With a solid sugar beet industry, Taber, Alta., and the surrounding area is home to more than 200 sugar beet producers. Sugar beet cyst nematode is controlled mainly by crop rotation in southern Alberta, which seems to hold population numbers at a low level that is non-damaging to crops, says the University of Manitobaâ€™s Mario Tenuta, Canada research chair in applied soil ecology. However, he warns throwing one crop into the mix could be detrimental.
â€œSugar beet cyst nematode can thrive on canola, another mustard family crop. The key thing here is that growers donâ€™t mix canola and sugar beet in their rotations,â€ he says.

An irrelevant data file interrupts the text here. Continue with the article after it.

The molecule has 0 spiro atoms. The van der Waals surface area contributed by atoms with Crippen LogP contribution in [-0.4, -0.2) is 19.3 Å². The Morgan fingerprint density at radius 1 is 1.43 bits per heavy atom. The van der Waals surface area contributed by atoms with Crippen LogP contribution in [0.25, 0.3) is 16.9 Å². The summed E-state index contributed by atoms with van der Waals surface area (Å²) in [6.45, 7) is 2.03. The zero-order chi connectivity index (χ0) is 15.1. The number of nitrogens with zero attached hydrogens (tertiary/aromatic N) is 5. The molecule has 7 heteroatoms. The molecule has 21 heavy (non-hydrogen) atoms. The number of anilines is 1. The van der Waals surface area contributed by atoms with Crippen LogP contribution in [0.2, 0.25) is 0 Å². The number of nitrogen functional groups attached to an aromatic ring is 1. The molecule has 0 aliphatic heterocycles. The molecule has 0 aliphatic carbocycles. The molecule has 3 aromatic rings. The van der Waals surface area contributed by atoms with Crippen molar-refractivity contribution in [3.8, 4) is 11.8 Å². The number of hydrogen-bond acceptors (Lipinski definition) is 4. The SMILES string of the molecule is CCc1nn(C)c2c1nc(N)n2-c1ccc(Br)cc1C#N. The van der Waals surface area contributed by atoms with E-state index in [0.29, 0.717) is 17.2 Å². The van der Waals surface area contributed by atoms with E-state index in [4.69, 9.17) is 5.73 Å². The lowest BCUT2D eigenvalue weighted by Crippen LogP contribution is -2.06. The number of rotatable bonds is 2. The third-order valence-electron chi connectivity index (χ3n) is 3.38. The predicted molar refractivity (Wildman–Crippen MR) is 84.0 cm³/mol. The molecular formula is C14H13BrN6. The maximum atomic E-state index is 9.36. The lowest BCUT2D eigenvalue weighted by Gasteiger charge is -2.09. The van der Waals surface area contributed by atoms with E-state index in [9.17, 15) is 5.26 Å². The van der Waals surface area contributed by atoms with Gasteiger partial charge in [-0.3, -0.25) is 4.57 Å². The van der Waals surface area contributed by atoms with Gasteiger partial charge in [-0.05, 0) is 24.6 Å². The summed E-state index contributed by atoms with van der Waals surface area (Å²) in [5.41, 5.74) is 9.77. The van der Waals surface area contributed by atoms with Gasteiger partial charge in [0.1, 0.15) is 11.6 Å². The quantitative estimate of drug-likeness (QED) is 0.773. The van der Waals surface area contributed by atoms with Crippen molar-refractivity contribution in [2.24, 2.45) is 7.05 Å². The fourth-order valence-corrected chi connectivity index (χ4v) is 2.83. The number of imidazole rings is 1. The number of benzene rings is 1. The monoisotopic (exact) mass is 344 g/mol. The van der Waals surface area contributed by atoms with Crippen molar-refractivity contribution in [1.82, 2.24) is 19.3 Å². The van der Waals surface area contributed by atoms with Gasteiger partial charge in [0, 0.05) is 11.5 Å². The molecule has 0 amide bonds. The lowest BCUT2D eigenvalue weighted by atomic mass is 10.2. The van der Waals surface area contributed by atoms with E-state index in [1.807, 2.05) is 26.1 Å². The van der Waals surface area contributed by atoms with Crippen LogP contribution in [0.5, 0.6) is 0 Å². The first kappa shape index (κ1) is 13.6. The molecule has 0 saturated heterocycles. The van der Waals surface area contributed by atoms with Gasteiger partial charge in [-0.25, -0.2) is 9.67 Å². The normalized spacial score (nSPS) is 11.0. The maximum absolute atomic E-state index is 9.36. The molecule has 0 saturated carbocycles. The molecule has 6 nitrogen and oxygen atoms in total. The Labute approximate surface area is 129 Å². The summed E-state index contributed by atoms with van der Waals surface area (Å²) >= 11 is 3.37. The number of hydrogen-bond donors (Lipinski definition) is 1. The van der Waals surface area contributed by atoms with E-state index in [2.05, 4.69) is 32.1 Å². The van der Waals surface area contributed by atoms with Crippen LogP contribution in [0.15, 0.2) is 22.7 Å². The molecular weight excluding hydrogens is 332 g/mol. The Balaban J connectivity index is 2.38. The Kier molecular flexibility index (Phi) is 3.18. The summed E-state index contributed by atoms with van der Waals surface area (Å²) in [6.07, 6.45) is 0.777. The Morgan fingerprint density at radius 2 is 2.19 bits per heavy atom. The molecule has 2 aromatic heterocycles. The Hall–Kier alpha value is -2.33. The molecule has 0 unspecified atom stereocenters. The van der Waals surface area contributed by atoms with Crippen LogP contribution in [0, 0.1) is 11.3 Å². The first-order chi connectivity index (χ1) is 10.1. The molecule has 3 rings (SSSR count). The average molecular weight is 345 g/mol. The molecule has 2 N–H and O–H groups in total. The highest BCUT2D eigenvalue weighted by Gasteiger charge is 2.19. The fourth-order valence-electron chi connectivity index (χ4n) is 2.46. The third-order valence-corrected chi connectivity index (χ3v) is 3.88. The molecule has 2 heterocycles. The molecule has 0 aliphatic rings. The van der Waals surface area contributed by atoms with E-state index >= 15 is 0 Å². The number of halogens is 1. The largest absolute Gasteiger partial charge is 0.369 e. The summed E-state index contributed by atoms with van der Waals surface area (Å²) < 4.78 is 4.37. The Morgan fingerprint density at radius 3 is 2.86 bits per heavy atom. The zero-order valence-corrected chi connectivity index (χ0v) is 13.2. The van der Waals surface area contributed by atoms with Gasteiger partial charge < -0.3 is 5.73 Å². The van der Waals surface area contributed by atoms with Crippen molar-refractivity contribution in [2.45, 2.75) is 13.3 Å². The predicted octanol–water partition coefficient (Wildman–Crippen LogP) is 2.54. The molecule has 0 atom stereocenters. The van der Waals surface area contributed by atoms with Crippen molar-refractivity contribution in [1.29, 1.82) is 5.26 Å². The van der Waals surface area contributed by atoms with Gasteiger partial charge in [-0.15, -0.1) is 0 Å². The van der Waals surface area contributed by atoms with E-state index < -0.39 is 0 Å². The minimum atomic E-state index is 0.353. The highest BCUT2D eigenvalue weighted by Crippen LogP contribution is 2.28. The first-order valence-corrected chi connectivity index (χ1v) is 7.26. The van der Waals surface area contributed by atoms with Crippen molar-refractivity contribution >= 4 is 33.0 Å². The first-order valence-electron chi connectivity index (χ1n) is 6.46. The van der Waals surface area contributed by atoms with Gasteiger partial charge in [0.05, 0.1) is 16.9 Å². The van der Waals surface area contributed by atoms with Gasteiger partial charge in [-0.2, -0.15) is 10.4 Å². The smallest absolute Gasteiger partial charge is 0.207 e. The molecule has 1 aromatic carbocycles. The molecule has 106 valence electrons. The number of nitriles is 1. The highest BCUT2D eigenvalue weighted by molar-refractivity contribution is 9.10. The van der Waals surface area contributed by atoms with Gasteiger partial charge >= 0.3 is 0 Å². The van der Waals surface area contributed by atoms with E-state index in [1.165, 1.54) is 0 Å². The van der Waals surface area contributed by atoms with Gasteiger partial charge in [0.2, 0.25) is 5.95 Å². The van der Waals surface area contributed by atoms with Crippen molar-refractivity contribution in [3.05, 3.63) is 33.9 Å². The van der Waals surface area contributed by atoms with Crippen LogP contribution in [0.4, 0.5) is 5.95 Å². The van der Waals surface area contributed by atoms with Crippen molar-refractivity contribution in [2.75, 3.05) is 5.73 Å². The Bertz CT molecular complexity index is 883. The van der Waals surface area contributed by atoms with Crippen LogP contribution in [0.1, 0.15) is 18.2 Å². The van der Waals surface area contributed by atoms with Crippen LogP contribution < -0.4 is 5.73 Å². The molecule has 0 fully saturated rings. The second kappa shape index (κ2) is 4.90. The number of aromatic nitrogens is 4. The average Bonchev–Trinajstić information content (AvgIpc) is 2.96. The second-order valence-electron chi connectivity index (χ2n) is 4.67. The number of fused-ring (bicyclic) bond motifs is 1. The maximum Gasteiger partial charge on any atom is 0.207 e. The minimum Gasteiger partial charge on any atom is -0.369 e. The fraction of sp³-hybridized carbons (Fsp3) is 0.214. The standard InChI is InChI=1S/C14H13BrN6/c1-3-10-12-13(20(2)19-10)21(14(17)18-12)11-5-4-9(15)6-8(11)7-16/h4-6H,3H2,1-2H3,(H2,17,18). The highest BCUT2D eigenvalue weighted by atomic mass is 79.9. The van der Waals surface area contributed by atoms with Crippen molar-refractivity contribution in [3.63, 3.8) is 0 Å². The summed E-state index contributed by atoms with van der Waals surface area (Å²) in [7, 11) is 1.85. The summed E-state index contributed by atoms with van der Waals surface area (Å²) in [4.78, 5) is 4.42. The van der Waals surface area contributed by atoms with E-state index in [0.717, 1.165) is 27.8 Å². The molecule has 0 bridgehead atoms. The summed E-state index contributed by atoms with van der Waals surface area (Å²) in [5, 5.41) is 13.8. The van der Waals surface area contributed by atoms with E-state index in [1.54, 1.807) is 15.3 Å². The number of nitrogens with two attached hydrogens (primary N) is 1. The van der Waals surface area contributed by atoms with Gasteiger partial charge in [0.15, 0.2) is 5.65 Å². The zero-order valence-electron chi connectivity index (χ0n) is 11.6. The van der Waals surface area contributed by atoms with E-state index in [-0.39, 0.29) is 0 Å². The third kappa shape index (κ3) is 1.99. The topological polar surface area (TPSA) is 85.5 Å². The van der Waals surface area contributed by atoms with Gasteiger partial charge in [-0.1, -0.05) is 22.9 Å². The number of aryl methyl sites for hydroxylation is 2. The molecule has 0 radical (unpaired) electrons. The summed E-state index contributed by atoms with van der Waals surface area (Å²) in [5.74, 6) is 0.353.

Meanwhile, with the threat of cereal cyst nematode heading north from Montana into Alberta, wheat producers should pay close attention to one cereal crop in particular, says Tenuta. â€œWinter wheat tends to be a bit more susceptible [to CCN] because it is growing in the fall, and roots are establishing and present in the soil a bit longer. The nematode can complete generations and establish earlier the preceding year,â€ he says.